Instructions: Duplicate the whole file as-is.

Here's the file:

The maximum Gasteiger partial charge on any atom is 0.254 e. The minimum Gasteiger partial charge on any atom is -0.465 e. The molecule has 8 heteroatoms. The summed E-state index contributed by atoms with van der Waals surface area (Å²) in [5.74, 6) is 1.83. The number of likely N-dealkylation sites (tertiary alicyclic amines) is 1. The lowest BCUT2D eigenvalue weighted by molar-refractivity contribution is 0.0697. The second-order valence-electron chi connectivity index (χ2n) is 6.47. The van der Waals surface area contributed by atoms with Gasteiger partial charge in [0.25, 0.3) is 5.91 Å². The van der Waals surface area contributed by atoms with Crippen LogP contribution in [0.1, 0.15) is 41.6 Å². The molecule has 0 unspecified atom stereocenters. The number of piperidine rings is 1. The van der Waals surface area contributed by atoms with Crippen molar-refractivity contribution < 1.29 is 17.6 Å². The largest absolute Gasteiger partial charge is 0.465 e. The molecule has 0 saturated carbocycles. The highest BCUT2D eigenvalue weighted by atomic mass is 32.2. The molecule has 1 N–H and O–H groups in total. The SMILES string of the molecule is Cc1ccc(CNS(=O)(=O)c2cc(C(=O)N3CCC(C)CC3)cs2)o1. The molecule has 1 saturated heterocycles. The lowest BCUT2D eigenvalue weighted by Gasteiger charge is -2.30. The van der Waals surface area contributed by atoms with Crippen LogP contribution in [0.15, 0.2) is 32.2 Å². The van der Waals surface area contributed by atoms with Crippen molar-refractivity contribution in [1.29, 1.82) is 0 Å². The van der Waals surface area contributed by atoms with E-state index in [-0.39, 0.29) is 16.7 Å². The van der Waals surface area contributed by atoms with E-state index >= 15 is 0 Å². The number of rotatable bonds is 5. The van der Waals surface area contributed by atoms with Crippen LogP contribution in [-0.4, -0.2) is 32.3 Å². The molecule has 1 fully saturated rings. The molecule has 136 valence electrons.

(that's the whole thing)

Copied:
The maximum Gasteiger partial charge on any atom is 0.254 e. The minimum Gasteiger partial charge on any atom is -0.465 e. The molecule has 8 heteroatoms. The summed E-state index contributed by atoms with van der Waals surface area (Å²) in [5.74, 6) is 1.83. The number of likely N-dealkylation sites (tertiary alicyclic amines) is 1. The lowest BCUT2D eigenvalue weighted by molar-refractivity contribution is 0.0697. The second-order valence-electron chi connectivity index (χ2n) is 6.47. The van der Waals surface area contributed by atoms with Gasteiger partial charge in [0.25, 0.3) is 5.91 Å². The van der Waals surface area contributed by atoms with Crippen LogP contribution in [0.1, 0.15) is 41.6 Å². The molecule has 0 unspecified atom stereocenters. The number of piperidine rings is 1. The van der Waals surface area contributed by atoms with Crippen molar-refractivity contribution < 1.29 is 17.6 Å². The largest absolute Gasteiger partial charge is 0.465 e. The molecule has 0 saturated carbocycles. The highest BCUT2D eigenvalue weighted by atomic mass is 32.2. The molecule has 1 N–H and O–H groups in total. The SMILES string of the molecule is Cc1ccc(CNS(=O)(=O)c2cc(C(=O)N3CCC(C)CC3)cs2)o1. The molecule has 1 saturated heterocycles. The lowest BCUT2D eigenvalue weighted by Gasteiger charge is -2.30. The van der Waals surface area contributed by atoms with Crippen LogP contribution in [0.15, 0.2) is 32.2 Å². The van der Waals surface area contributed by atoms with Crippen molar-refractivity contribution in [1.29, 1.82) is 0 Å². The van der Waals surface area contributed by atoms with E-state index in [-0.39, 0.29) is 16.7 Å². The van der Waals surface area contributed by atoms with E-state index >= 15 is 0 Å². The number of rotatable bonds is 5. The van der Waals surface area contributed by atoms with Crippen LogP contribution in [-0.4, -0.2) is 32.3 Å². The molecule has 1 fully saturated rings. The molecule has 136 valence electrons.